The band received a good reception, due possible in part to the familiar faces of Blink 182’s singer and bassist Mark Hoppus and drummer Travis Barker. Other band members were guitarists Craig Fairbaugh and Shane Gallagher. The white sheets and black light effect they used on stage was very cool visually and Mark kept the crowd laughing with comments like “Hey St. Louis, nice work on that Arch” and “Fuck ya I pulled up my own socks, Fall Out Boy pays people to do that shit for ‘em but I do it myself.” His voice is undeniably punk but also undeniably Mark Hoppus, which makes it difficult not to expect “All the Small Things” as each song passes. The band has to be given credit, however, for creating a more soulful, mature sound with thoughtful lyrics as in “Lycanthrope” and “Baby, Come On.” They did throw the crowd a bone, however, by performing the Blink 182 classic “What’s My Age Again?”
Needless to say, by 9:30 when the headliner came out, fans of all ages were on their feet and chomping at the bit. The set started on a rather serious note with bassist Pete Wentz’s video “Displace Me” which encourages fans to participate in an event of the same name on April 28th to protest the war in Northern Uganda. The video includes footage of African citizens who have been displaced from their homes as well as videos of Wentz as a child which drew screams of joy from an overanxious crowd for whom, despite four other performances, the real show was just getting started.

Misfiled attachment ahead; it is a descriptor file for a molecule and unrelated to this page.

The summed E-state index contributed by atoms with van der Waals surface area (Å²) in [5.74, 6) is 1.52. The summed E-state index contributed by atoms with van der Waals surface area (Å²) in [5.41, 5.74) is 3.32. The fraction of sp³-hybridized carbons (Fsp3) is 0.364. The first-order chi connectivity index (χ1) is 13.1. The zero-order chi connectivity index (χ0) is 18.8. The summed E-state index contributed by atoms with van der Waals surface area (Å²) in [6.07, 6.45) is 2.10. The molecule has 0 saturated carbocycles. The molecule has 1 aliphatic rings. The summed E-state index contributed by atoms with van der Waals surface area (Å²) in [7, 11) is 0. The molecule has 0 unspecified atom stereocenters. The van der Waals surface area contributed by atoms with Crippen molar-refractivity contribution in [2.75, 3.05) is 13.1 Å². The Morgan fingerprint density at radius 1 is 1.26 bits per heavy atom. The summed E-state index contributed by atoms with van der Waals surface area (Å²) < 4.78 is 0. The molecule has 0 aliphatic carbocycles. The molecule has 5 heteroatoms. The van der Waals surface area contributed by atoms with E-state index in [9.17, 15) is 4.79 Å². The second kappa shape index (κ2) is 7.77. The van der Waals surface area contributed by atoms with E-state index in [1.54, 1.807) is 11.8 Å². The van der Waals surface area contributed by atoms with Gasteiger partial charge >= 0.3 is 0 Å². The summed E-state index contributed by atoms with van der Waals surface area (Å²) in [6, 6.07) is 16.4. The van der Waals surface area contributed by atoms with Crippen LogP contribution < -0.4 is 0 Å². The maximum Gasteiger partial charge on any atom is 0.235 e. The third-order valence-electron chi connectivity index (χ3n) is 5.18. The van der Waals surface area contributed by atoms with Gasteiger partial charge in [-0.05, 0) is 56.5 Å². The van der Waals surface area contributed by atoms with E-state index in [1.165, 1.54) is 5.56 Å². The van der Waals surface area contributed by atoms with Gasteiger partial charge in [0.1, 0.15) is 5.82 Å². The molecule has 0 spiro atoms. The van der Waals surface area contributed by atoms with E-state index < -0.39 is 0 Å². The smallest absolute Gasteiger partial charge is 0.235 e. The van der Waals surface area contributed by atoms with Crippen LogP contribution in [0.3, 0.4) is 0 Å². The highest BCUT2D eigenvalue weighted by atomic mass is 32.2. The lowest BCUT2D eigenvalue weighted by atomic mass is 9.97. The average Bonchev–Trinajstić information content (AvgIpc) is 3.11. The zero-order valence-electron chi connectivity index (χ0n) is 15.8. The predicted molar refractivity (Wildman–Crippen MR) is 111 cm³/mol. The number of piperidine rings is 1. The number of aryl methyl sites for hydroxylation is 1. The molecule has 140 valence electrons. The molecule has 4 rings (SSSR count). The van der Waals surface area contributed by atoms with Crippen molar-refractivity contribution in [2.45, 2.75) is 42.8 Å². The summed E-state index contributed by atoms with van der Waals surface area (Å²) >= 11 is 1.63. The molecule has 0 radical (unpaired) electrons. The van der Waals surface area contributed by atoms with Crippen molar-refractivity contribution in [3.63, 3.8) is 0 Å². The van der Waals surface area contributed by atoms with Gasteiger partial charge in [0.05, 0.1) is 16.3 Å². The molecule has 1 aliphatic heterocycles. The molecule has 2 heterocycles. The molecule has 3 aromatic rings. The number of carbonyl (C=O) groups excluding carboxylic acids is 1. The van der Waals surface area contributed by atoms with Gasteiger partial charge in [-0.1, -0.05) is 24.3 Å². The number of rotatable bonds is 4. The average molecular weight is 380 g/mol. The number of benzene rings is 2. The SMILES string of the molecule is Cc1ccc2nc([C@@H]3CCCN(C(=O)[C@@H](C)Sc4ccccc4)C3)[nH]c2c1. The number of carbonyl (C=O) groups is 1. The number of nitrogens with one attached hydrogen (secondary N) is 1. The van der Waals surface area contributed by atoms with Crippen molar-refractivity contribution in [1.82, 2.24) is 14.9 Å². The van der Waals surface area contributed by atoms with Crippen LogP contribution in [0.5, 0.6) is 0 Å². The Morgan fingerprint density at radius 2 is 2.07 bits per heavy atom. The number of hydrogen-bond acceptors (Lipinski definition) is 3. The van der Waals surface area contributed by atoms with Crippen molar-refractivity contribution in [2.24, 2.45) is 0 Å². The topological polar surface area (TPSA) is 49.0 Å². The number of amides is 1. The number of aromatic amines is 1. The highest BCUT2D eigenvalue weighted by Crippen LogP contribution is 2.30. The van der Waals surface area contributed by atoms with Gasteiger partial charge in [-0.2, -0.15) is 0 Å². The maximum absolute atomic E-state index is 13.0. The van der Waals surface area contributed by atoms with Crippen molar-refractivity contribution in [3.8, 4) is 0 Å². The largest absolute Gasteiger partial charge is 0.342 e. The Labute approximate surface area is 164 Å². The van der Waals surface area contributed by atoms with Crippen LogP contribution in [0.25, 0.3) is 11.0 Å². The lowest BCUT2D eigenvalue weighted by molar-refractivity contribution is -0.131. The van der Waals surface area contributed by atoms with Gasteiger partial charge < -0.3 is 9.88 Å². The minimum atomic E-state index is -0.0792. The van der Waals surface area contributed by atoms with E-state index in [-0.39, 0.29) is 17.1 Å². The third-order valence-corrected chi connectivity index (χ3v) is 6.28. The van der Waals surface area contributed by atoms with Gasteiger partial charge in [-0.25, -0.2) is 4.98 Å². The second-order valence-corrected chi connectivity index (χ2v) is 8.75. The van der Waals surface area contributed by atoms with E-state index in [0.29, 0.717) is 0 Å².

They weren’t disappointed. Fall Out Boy delivered, musically as well as theatrically. For their entrance, the band was literally propelled up through an opening in the stage accompanied by an array of lights and pyrotechnics which continued throughout the show to favorites like “Dance Dance” and “Sugar, We’re Goin’ Down.” In addition, Pete Wentz and lead guitarist Joe Trohman filled the show with energy by leaping on and off of amps and jumping into 360’s. While some might argue that this decreased the musical quality (it’s not very easy to play an instrument while upside down in mid-air), the crowd loved every minute of it. Drummer Andy Hurley remained upstage for most of the show, managing to keep the upbeat tempo despite sporadic flames shooting up around him less than 10 feet away.
As the most popular band member is usually the lead singer, it was surprising to learn that the object of the crowd’s affection was not rhythm guitarist Patrick Stump, but bassist and frontman Pete Wentz. At 27, he is the oldest and yet most appealing member. Playing most of the show with his black hood up and his baby-face in a pout, Pete ran the show. When Pete talked, the crowd listened. When Pete sang, the crowd swooned. If Pete said “jump,” the crowd would ask “how high?” While the other band members remained somewhat passive in regards to the crowd, the bassist got personal more than once. After explaining that the show would be filled with controversial language, he proceeded to announce that “Spiderman 3 sucked.” It was obvious by the crowd’s ensuing shrieks that Pete could do no wrong.
Between the crowd’s adoration and the band’s energy, a great show was almost inevitable. Their music, while mainstream pop/punk for the time along with bands like
Panic! At the Disco and My Chemical Romance, has relentlessly catchy tunes, a fun dance beat, and the unique vocals of Patrick Stump. While these elements tend to draw the typical 12-14 swooning teenybopper crowd, Pete Wentz puts just enough emotion in the lyrics to attract the kids with tight black tees and thick rimmed glasses…not to mention anyone in between who just happens to like what they do.